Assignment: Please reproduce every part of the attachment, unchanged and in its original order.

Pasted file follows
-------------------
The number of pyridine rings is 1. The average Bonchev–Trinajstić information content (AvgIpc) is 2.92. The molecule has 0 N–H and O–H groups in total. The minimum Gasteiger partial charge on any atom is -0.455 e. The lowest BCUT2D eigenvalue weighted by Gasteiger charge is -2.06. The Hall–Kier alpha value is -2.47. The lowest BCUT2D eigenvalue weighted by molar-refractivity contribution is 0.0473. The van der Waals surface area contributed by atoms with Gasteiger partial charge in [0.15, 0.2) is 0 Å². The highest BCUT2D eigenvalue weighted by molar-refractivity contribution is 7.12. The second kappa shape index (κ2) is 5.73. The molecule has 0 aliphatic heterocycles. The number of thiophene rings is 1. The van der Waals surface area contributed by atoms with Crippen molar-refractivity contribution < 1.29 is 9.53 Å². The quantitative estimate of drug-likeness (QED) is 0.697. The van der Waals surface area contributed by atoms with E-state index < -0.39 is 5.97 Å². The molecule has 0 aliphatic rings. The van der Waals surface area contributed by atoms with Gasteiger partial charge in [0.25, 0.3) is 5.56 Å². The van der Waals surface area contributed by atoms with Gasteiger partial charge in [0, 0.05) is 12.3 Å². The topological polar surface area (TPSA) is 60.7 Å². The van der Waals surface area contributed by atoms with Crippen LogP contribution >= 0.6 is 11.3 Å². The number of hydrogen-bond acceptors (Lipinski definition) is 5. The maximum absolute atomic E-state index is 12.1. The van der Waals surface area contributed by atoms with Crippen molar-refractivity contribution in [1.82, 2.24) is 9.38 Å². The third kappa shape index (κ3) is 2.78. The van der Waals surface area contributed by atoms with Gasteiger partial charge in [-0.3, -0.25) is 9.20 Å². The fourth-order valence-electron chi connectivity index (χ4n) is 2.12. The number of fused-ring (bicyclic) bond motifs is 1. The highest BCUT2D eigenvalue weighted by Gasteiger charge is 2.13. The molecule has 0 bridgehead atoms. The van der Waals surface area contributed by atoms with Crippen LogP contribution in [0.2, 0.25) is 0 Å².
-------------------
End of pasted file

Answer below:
The number of pyridine rings is 1. The average Bonchev–Trinajstić information content (AvgIpc) is 2.92. The molecule has 0 N–H and O–H groups in total. The minimum Gasteiger partial charge on any atom is -0.455 e. The lowest BCUT2D eigenvalue weighted by Gasteiger charge is -2.06. The Hall–Kier alpha value is -2.47. The lowest BCUT2D eigenvalue weighted by molar-refractivity contribution is 0.0473. The van der Waals surface area contributed by atoms with Gasteiger partial charge in [0.15, 0.2) is 0 Å². The highest BCUT2D eigenvalue weighted by molar-refractivity contribution is 7.12. The second kappa shape index (κ2) is 5.73. The molecule has 0 aliphatic heterocycles. The number of thiophene rings is 1. The van der Waals surface area contributed by atoms with Crippen molar-refractivity contribution < 1.29 is 9.53 Å². The quantitative estimate of drug-likeness (QED) is 0.697. The van der Waals surface area contributed by atoms with E-state index < -0.39 is 5.97 Å². The molecule has 0 aliphatic rings. The van der Waals surface area contributed by atoms with Gasteiger partial charge in [0.25, 0.3) is 5.56 Å². The van der Waals surface area contributed by atoms with Gasteiger partial charge in [0, 0.05) is 12.3 Å². The topological polar surface area (TPSA) is 60.7 Å². The van der Waals surface area contributed by atoms with Crippen LogP contribution >= 0.6 is 11.3 Å². The number of hydrogen-bond acceptors (Lipinski definition) is 5. The maximum absolute atomic E-state index is 12.1. The van der Waals surface area contributed by atoms with Crippen molar-refractivity contribution in [1.82, 2.24) is 9.38 Å². The third kappa shape index (κ3) is 2.78. The van der Waals surface area contributed by atoms with Gasteiger partial charge in [-0.3, -0.25) is 9.20 Å². The fourth-order valence-electron chi connectivity index (χ4n) is 2.12. The number of fused-ring (bicyclic) bond motifs is 1. The highest BCUT2D eigenvalue weighted by Gasteiger charge is 2.13. The molecule has 0 bridgehead atoms. The van der Waals surface area contributed by atoms with Crippen LogP contribution in [0.2, 0.25) is 0 Å².